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Tikal, Guatemala

Tikal, located in El Peten, Guatemala, is the largest of the ancient ruined cities of the Mayan civilization. Though monumental architecture at the site dates to the 4th century BC, Tikal reached its peak during the Classic Period, ca. 200 AD to 900 AD, during which time the site dominated the Maya region politically, economically, and militarily while interacting with areas throughout Mesoamerica, such as the central Mexican center of Teotihuacan. Following the end of the Late Classic Period, no new major monuments were built at Tikal and there is evidence that elite palaces were burned. These events were coupled with a gradual population decline, culminating with the collapse of the city by the end of the 10th century. Tikal had no water other than what was collected from rainwater and stored in underground storage facilities. Tikal prospered with intensive agricultural techniques, which were far more advanced than the slash and burn methods originally theorized by archeologists. The reliance on seasonal rainfall left Tikal vulnerable to prolonged drought, which is now thought to play a major role in the Classic Maya collapse. There are thousands of ancient structures at Tikal and only a fraction of these have been excavated after decades of archaeological work. The most prominent surviving buildings include six very large Mesoamerican step pyramids, each of which support a temple structure on their summits. Some of these pyramids are over 60 meters high (200 feet). The ruins lie on lowland rainforest and jaguars, jaguarundis and cougars are said to roam in the park. It is a UNESCO World Heritage Site and a popular tourist spot.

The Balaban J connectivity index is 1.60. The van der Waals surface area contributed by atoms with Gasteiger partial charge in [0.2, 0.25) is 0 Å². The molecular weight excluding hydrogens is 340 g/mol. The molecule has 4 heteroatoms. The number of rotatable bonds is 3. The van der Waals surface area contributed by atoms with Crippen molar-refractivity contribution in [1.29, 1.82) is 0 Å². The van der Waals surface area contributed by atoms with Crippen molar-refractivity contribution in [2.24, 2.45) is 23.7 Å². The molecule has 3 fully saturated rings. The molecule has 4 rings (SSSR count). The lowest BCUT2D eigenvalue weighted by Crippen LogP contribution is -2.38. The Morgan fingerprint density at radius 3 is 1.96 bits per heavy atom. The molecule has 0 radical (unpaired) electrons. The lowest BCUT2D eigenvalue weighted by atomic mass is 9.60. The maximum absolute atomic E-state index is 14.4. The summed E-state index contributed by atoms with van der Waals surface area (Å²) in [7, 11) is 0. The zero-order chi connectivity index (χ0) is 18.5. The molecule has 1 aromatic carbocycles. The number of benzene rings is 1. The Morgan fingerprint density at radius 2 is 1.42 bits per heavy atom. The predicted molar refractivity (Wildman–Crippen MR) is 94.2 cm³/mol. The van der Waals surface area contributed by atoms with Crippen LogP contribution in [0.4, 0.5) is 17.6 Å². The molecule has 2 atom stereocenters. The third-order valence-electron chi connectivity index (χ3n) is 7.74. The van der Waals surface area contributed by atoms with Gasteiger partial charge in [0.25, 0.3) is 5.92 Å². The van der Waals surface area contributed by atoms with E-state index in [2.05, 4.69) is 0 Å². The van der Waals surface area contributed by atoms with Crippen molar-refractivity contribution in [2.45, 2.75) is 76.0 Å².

This article is based on work found at Wikipedia. A list of contributors is available a the original article. This article is available under the Creative Commons Attribution-ShareAlike 1.0 license.


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